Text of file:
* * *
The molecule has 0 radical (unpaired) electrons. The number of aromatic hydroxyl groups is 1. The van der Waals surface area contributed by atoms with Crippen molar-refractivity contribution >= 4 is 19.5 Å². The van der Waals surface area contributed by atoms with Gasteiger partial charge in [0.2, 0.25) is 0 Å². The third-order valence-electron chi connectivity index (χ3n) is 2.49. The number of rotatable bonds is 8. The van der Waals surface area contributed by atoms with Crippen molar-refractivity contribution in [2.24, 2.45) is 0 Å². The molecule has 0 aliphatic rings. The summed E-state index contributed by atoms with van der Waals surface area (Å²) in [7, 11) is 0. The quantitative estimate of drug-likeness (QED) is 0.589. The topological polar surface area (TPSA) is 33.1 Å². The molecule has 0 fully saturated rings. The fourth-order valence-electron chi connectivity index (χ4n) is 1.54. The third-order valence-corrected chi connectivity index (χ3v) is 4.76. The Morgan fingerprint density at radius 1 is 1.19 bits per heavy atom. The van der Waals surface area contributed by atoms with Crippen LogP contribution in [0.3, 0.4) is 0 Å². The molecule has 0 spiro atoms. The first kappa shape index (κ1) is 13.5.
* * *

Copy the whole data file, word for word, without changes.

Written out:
The molecule has 0 radical (unpaired) electrons. The number of aromatic hydroxyl groups is 1. The van der Waals surface area contributed by atoms with Crippen molar-refractivity contribution >= 4 is 19.5 Å². The van der Waals surface area contributed by atoms with Gasteiger partial charge in [0.2, 0.25) is 0 Å². The third-order valence-electron chi connectivity index (χ3n) is 2.49. The number of rotatable bonds is 8. The van der Waals surface area contributed by atoms with Crippen molar-refractivity contribution in [2.24, 2.45) is 0 Å². The molecule has 0 aliphatic rings. The summed E-state index contributed by atoms with van der Waals surface area (Å²) in [7, 11) is 0. The quantitative estimate of drug-likeness (QED) is 0.589. The topological polar surface area (TPSA) is 33.1 Å². The molecule has 0 fully saturated rings. The fourth-order valence-electron chi connectivity index (χ4n) is 1.54. The third-order valence-corrected chi connectivity index (χ3v) is 4.76. The Morgan fingerprint density at radius 1 is 1.19 bits per heavy atom. The van der Waals surface area contributed by atoms with Crippen LogP contribution in [0.3, 0.4) is 0 Å². The molecule has 0 spiro atoms. The first kappa shape index (κ1) is 13.5.